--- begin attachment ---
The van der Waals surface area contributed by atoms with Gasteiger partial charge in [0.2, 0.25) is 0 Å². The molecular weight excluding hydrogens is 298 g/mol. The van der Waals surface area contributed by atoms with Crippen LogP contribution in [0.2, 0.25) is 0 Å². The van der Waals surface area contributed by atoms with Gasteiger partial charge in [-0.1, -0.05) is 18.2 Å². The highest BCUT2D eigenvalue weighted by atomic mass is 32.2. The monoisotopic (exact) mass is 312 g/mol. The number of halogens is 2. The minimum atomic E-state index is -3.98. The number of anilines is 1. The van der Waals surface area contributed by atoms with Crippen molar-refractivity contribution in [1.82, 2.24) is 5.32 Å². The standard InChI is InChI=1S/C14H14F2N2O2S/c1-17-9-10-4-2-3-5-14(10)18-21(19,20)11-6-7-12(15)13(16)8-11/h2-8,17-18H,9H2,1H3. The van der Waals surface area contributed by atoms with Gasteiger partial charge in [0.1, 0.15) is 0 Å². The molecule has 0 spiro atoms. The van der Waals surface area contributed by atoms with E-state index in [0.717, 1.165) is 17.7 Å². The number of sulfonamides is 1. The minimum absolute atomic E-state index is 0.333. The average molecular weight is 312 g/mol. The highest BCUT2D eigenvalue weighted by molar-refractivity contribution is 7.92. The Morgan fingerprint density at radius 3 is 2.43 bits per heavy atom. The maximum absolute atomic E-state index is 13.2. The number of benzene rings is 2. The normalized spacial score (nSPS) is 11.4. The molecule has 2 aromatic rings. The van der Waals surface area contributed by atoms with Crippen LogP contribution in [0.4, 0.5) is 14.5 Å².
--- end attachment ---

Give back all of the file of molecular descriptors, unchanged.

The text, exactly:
The van der Waals surface area contributed by atoms with Gasteiger partial charge in [0.2, 0.25) is 0 Å². The molecular weight excluding hydrogens is 298 g/mol. The van der Waals surface area contributed by atoms with Crippen LogP contribution in [0.2, 0.25) is 0 Å². The van der Waals surface area contributed by atoms with Gasteiger partial charge in [-0.1, -0.05) is 18.2 Å². The highest BCUT2D eigenvalue weighted by atomic mass is 32.2. The monoisotopic (exact) mass is 312 g/mol. The number of halogens is 2. The minimum atomic E-state index is -3.98. The number of anilines is 1. The van der Waals surface area contributed by atoms with Crippen molar-refractivity contribution in [1.82, 2.24) is 5.32 Å². The standard InChI is InChI=1S/C14H14F2N2O2S/c1-17-9-10-4-2-3-5-14(10)18-21(19,20)11-6-7-12(15)13(16)8-11/h2-8,17-18H,9H2,1H3. The van der Waals surface area contributed by atoms with Gasteiger partial charge in [0.1, 0.15) is 0 Å². The molecule has 0 spiro atoms. The van der Waals surface area contributed by atoms with E-state index in [0.717, 1.165) is 17.7 Å². The number of sulfonamides is 1. The minimum absolute atomic E-state index is 0.333. The average molecular weight is 312 g/mol. The highest BCUT2D eigenvalue weighted by molar-refractivity contribution is 7.92. The Morgan fingerprint density at radius 3 is 2.43 bits per heavy atom. The maximum absolute atomic E-state index is 13.2. The number of benzene rings is 2. The normalized spacial score (nSPS) is 11.4. The molecule has 2 aromatic rings. The van der Waals surface area contributed by atoms with Crippen LogP contribution in [0.4, 0.5) is 14.5 Å².